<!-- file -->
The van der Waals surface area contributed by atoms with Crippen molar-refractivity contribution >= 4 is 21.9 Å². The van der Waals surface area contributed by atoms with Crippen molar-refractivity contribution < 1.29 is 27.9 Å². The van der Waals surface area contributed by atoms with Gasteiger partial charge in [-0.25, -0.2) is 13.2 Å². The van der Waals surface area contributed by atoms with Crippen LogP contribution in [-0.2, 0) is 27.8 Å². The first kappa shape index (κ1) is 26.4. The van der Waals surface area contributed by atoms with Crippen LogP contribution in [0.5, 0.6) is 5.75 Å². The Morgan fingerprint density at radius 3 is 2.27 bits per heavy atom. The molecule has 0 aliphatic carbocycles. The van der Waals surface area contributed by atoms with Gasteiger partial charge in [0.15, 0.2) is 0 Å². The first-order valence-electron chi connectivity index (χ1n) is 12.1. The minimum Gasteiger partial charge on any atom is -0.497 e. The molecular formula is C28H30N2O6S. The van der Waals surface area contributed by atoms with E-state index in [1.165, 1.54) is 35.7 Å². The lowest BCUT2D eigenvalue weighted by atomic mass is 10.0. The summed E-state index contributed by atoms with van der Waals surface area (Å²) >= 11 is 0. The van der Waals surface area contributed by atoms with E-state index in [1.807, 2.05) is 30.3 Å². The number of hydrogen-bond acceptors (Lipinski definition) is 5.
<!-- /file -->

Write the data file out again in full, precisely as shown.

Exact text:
The van der Waals surface area contributed by atoms with Crippen molar-refractivity contribution >= 4 is 21.9 Å². The van der Waals surface area contributed by atoms with Crippen molar-refractivity contribution < 1.29 is 27.9 Å². The van der Waals surface area contributed by atoms with Gasteiger partial charge in [-0.25, -0.2) is 13.2 Å². The van der Waals surface area contributed by atoms with Crippen LogP contribution in [-0.2, 0) is 27.8 Å². The first kappa shape index (κ1) is 26.4. The van der Waals surface area contributed by atoms with Crippen LogP contribution in [0.5, 0.6) is 5.75 Å². The Morgan fingerprint density at radius 3 is 2.27 bits per heavy atom. The molecule has 0 aliphatic carbocycles. The van der Waals surface area contributed by atoms with Gasteiger partial charge in [0.15, 0.2) is 0 Å². The first-order valence-electron chi connectivity index (χ1n) is 12.1. The minimum Gasteiger partial charge on any atom is -0.497 e. The molecular formula is C28H30N2O6S. The van der Waals surface area contributed by atoms with E-state index in [1.165, 1.54) is 35.7 Å². The lowest BCUT2D eigenvalue weighted by atomic mass is 10.0. The summed E-state index contributed by atoms with van der Waals surface area (Å²) >= 11 is 0. The van der Waals surface area contributed by atoms with E-state index in [1.807, 2.05) is 30.3 Å². The number of hydrogen-bond acceptors (Lipinski definition) is 5.